B-Bonds:
    In contrast, the three B-Bonds incorporate financial terms that are adjustable and are set to be evaluated in early 2028 based on the cumulative real GDP growth from 2024 to 2027. This adjustment will be determined through a dual one-time test against predetermined GDP benchmarks, set at intervals of 5%, 10%, 15%, and 20% both below and above an established baseline, creating nine potential adjustment zones. The outcome of this test will condition the amendments to the bond payments, effectively linking the financial terms to actual economic performance. For instance, a B-Bond maturing in 2036 with a base value of $966 million carrying a 4% coupon rate could see its value and payments adjust upward or downward based on where Sri Lanka’s GDP stands in relation to the referenced levels.

    Financial Terms and Adjustments:
    The A-Bonds, slated for maturities ranging from 2029 to 2035, feature a scaling coupon rate structure. The rates commence at 4.5% and step up to 6% from 2029 until 2032, culminating in an elevated rate of 9% from 2033 until maturity. The B-Bonds, with maturities set for 2036 to 2038, start with a 4% coupon rate. Depending on the economic performance, these bonds could experience upward adjustments—resulting in an increase in principal, accelerated amortization schedules, and heightened coupon rates post-2028—or downward adjustments—where the principal could be reduced to a floor of zero, accompanied by decreased coupon rates. These adjustments are definitive and irrevocable, signifying a firm commitment to the bond terms once set.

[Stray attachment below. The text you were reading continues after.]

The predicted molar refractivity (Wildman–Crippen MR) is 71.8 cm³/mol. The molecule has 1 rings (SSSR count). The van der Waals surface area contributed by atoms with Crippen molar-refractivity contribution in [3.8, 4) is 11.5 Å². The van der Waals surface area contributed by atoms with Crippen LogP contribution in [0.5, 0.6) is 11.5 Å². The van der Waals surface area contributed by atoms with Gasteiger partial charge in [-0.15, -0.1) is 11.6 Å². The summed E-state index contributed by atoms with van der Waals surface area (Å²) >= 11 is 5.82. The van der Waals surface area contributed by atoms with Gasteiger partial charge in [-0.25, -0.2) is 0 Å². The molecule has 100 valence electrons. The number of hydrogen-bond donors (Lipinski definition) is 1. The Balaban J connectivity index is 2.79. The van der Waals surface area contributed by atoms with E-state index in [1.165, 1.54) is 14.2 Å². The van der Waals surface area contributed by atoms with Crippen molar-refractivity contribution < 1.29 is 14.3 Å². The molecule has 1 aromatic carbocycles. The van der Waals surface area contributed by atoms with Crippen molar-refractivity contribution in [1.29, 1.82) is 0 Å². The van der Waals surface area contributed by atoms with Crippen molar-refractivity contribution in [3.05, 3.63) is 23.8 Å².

Examples of Adjustment Scenarios: